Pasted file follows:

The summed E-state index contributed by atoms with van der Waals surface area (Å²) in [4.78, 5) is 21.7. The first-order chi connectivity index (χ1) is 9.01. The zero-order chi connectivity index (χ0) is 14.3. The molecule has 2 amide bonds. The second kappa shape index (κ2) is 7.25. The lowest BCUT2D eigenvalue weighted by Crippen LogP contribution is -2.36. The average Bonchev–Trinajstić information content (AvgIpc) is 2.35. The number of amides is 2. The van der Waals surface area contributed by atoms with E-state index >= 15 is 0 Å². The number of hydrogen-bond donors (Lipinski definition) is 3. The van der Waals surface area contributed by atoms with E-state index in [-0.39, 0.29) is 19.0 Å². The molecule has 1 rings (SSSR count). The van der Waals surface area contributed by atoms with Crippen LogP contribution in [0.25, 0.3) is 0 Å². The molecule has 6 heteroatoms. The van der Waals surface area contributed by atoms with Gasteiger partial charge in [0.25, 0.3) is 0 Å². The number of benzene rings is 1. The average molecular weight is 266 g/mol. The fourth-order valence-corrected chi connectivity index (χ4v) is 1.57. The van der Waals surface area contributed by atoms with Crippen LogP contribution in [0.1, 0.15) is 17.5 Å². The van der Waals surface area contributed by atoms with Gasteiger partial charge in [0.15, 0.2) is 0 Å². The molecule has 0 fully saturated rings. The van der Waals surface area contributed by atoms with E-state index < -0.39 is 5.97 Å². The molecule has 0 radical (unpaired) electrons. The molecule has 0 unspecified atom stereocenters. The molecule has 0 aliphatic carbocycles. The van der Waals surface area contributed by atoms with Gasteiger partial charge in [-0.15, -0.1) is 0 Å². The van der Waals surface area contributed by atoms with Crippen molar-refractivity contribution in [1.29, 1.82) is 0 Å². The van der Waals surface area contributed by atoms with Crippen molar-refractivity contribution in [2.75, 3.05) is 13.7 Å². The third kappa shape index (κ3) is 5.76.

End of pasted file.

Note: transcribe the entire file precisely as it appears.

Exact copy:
The summed E-state index contributed by atoms with van der Waals surface area (Å²) in [4.78, 5) is 21.7. The first-order chi connectivity index (χ1) is 9.01. The zero-order chi connectivity index (χ0) is 14.3. The molecule has 2 amide bonds. The second kappa shape index (κ2) is 7.25. The lowest BCUT2D eigenvalue weighted by Crippen LogP contribution is -2.36. The average Bonchev–Trinajstić information content (AvgIpc) is 2.35. The number of amides is 2. The van der Waals surface area contributed by atoms with E-state index >= 15 is 0 Å². The number of hydrogen-bond donors (Lipinski definition) is 3. The van der Waals surface area contributed by atoms with E-state index in [-0.39, 0.29) is 19.0 Å². The molecule has 1 rings (SSSR count). The van der Waals surface area contributed by atoms with Crippen LogP contribution in [0.25, 0.3) is 0 Å². The molecule has 6 heteroatoms. The van der Waals surface area contributed by atoms with Gasteiger partial charge in [0.25, 0.3) is 0 Å². The number of benzene rings is 1. The average molecular weight is 266 g/mol. The fourth-order valence-corrected chi connectivity index (χ4v) is 1.57. The van der Waals surface area contributed by atoms with Crippen LogP contribution in [0.1, 0.15) is 17.5 Å². The van der Waals surface area contributed by atoms with Gasteiger partial charge in [0.15, 0.2) is 0 Å². The molecule has 0 fully saturated rings. The van der Waals surface area contributed by atoms with E-state index < -0.39 is 5.97 Å². The molecule has 0 radical (unpaired) electrons. The molecule has 0 unspecified atom stereocenters. The molecule has 0 aliphatic carbocycles. The van der Waals surface area contributed by atoms with Gasteiger partial charge in [-0.15, -0.1) is 0 Å². The van der Waals surface area contributed by atoms with Crippen molar-refractivity contribution in [1.29, 1.82) is 0 Å². The van der Waals surface area contributed by atoms with Crippen molar-refractivity contribution in [2.75, 3.05) is 13.7 Å². The third kappa shape index (κ3) is 5.76.